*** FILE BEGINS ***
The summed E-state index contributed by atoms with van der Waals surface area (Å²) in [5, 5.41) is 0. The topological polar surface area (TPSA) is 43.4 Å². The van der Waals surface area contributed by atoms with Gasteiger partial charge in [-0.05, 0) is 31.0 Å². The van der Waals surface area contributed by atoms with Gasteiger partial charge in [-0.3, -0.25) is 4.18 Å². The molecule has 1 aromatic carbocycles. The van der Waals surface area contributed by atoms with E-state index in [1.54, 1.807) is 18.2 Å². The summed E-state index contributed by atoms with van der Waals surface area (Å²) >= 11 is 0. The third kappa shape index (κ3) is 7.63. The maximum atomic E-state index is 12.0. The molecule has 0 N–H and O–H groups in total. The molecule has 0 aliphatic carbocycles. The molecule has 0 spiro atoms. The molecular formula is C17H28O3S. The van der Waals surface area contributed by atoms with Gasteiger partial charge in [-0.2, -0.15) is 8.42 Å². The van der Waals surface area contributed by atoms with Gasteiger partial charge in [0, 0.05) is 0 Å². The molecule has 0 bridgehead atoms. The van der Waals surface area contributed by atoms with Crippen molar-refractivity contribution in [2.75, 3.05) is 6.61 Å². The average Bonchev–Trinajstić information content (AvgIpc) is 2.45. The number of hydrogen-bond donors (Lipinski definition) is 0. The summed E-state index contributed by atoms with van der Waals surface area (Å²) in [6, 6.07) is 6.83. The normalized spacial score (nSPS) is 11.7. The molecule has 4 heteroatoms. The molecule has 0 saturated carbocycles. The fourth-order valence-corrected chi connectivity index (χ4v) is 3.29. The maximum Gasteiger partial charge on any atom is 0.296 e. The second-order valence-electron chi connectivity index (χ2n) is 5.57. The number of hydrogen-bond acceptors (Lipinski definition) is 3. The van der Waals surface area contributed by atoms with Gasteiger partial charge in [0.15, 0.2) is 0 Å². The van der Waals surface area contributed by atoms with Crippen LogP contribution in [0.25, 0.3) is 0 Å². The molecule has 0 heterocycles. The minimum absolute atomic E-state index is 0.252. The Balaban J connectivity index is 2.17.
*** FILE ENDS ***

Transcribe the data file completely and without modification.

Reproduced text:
The summed E-state index contributed by atoms with van der Waals surface area (Å²) in [5, 5.41) is 0. The topological polar surface area (TPSA) is 43.4 Å². The van der Waals surface area contributed by atoms with Gasteiger partial charge in [-0.05, 0) is 31.0 Å². The van der Waals surface area contributed by atoms with Gasteiger partial charge in [-0.3, -0.25) is 4.18 Å². The molecule has 1 aromatic carbocycles. The van der Waals surface area contributed by atoms with E-state index in [1.54, 1.807) is 18.2 Å². The summed E-state index contributed by atoms with van der Waals surface area (Å²) >= 11 is 0. The third kappa shape index (κ3) is 7.63. The maximum atomic E-state index is 12.0. The molecule has 0 N–H and O–H groups in total. The molecule has 0 aliphatic carbocycles. The molecule has 0 spiro atoms. The molecular formula is C17H28O3S. The van der Waals surface area contributed by atoms with Gasteiger partial charge in [-0.2, -0.15) is 8.42 Å². The van der Waals surface area contributed by atoms with Gasteiger partial charge in [0, 0.05) is 0 Å². The molecule has 0 bridgehead atoms. The van der Waals surface area contributed by atoms with Crippen molar-refractivity contribution in [2.75, 3.05) is 6.61 Å². The average Bonchev–Trinajstić information content (AvgIpc) is 2.45. The number of hydrogen-bond donors (Lipinski definition) is 0. The summed E-state index contributed by atoms with van der Waals surface area (Å²) in [6, 6.07) is 6.83. The normalized spacial score (nSPS) is 11.7. The molecule has 4 heteroatoms. The molecule has 0 saturated carbocycles. The fourth-order valence-corrected chi connectivity index (χ4v) is 3.29. The maximum Gasteiger partial charge on any atom is 0.296 e. The second-order valence-electron chi connectivity index (χ2n) is 5.57. The number of hydrogen-bond acceptors (Lipinski definition) is 3. The van der Waals surface area contributed by atoms with Gasteiger partial charge in [0.15, 0.2) is 0 Å². The van der Waals surface area contributed by atoms with Crippen LogP contribution in [0.25, 0.3) is 0 Å². The molecule has 0 heterocycles. The minimum absolute atomic E-state index is 0.252. The Balaban J connectivity index is 2.17.